In 2004, Ned Vizzini released his YA novel Be More Chill, introducing readers to Jeremy Heere. It was later adapted into a musical, and now, just over 16 years later, Be More Chill takes on the form of a graphic novel, adapted by David Levithan (Every Day) with art by Nick Bertozzi.
Be More Chill focuses on Jeremy Heere, a high schooler who spends his days pining after one of his classmates and doesn’t really have much going for him – until he learns about a pill-sized supercomputer called a squip. After taking one, Jeremy quickly becomes one of the cool kids, but soon he realizes the squip may not be as great as he once thought.
Plot-wise, the graphic novel follows the same major beats as the original novel. Naturally, scenes and other smaller plot details were removed for length, but that doesn’t compromise the story’s integrity. Throughout, Levithan and Bertozzi include references to removed sections – Levithan through character dialogue and Bertozzi through clever details and more obvious artwork (e.g. Jeremy’s Humiliation Sheet). The plot is laid out clearly so that it’s not necessary to read Vizzini’s novel before picking up the graphic novel. They skillfully present a story that readers discovering the story for the first time can understand and enjoy.
Despite removing scenes to fit the new format, Levithan and Bertozzi still provide a strong understanding of Jeremy’s personality. Where tone is established through Jeremy’s inner monologue in the novel, Bertozzi uses his art style to create the mood and tone of the graphic novel. He uses a two-color theme for the entirety of the graphic novel, creating a visual landscape that matches what readers experience through Jeremy’s thoughts in the original novel. Levithan keeps the dialogue that exemplifies the way Jeremy views himself pre- and post-squip. I, personally, also found that Jeremy was easier to relate to in the graphic novel. Due to the format, his personality was more concise, and removing his commentary helped bring him to a relatable level that’s broader than that of the original novel.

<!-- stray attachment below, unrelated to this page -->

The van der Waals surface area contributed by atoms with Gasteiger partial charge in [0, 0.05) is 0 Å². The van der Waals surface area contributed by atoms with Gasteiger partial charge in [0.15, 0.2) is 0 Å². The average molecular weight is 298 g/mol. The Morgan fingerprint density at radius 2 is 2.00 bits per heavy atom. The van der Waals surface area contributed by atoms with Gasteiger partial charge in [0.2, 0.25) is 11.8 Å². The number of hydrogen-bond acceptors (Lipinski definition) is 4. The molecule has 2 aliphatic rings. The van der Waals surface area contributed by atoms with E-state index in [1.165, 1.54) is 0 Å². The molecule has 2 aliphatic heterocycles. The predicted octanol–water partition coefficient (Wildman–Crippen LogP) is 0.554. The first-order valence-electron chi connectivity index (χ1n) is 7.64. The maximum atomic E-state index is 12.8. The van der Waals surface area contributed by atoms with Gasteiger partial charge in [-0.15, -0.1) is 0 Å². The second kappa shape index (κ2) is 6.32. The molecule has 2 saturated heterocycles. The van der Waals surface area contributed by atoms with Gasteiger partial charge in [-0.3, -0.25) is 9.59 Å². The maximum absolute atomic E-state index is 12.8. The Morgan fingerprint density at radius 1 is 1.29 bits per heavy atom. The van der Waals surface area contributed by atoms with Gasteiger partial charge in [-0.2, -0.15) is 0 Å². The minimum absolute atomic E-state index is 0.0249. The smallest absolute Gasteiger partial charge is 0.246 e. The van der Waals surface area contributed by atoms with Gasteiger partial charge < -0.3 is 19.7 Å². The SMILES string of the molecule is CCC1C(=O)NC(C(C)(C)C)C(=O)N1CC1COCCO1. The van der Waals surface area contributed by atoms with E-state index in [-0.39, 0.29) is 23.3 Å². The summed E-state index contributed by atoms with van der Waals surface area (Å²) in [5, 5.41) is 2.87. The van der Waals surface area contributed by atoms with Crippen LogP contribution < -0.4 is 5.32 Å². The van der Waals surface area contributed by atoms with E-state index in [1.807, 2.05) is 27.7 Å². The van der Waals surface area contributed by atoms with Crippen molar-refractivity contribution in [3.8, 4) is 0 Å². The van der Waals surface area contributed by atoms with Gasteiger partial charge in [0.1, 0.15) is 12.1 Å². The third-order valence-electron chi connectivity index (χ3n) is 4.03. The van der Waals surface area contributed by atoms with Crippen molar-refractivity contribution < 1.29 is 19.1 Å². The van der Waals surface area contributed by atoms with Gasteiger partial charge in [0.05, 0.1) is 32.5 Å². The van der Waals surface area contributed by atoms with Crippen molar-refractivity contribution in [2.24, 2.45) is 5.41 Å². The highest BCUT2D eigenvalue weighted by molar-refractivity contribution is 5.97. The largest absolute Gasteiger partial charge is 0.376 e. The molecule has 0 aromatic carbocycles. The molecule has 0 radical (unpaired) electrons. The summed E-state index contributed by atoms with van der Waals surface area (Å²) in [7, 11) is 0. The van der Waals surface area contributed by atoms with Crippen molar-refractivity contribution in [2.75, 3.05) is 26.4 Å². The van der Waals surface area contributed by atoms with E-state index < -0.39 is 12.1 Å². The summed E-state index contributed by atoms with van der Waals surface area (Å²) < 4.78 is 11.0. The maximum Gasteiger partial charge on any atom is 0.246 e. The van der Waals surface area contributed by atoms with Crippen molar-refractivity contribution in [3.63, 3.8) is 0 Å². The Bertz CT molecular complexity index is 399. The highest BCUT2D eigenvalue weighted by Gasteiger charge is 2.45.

Be More Chill: The Graphic Novel is a faithful adaptation of the original novel that’s worth reading in one sitting. Readers who enjoyed the original will appreciate reliving the story in a visual way, seeing the characters come to life along with major events that happen throughout. The graphic novel also reads as less cynical. The story isn’t necessarily more lighthearted, but it’s easier to digest for readers who are searching for a slightly more optimistic version of Jeremy’s story. Levithan also removes dated language and updates a few quotations to fit better with the present day while still keeping the 2004 vibe of the story Vizzini initially created.